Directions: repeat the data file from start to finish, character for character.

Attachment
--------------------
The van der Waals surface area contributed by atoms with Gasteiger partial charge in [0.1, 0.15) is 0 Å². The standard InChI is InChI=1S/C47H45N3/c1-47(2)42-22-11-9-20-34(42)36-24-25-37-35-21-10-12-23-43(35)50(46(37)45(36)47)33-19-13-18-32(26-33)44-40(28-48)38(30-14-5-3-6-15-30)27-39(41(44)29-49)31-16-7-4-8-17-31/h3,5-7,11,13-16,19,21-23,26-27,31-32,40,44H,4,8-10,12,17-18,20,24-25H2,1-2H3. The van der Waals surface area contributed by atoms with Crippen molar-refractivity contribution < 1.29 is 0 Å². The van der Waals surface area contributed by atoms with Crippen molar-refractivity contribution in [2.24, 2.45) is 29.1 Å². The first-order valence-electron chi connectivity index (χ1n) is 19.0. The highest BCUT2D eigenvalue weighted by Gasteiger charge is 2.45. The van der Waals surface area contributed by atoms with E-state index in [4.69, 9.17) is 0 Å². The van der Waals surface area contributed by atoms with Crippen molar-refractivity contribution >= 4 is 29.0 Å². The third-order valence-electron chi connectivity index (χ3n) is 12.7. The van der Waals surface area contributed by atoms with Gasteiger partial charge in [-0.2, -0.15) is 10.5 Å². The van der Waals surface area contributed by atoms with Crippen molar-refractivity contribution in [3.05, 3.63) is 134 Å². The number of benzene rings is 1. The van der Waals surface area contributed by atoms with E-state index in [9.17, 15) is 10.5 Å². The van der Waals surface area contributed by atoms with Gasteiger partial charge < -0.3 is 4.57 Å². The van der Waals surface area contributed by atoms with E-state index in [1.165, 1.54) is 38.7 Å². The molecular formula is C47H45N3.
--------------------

The van der Waals surface area contributed by atoms with Gasteiger partial charge in [0.1, 0.15) is 0 Å². The standard InChI is InChI=1S/C47H45N3/c1-47(2)42-22-11-9-20-34(42)36-24-25-37-35-21-10-12-23-43(35)50(46(37)45(36)47)33-19-13-18-32(26-33)44-40(28-48)38(30-14-5-3-6-15-30)27-39(41(44)29-49)31-16-7-4-8-17-31/h3,5-7,11,13-16,19,21-23,26-27,31-32,40,44H,4,8-10,12,17-18,20,24-25H2,1-2H3. The van der Waals surface area contributed by atoms with Crippen molar-refractivity contribution < 1.29 is 0 Å². The van der Waals surface area contributed by atoms with Crippen molar-refractivity contribution in [2.24, 2.45) is 29.1 Å². The first-order valence-electron chi connectivity index (χ1n) is 19.0. The highest BCUT2D eigenvalue weighted by Gasteiger charge is 2.45. The van der Waals surface area contributed by atoms with E-state index in [4.69, 9.17) is 0 Å². The van der Waals surface area contributed by atoms with Crippen molar-refractivity contribution >= 4 is 29.0 Å². The third-order valence-electron chi connectivity index (χ3n) is 12.7. The van der Waals surface area contributed by atoms with Gasteiger partial charge in [-0.2, -0.15) is 10.5 Å². The van der Waals surface area contributed by atoms with Crippen molar-refractivity contribution in [3.05, 3.63) is 134 Å². The number of benzene rings is 1. The van der Waals surface area contributed by atoms with E-state index in [9.17, 15) is 10.5 Å². The van der Waals surface area contributed by atoms with Gasteiger partial charge < -0.3 is 4.57 Å². The van der Waals surface area contributed by atoms with E-state index in [1.165, 1.54) is 38.7 Å². The molecular formula is C47H45N3.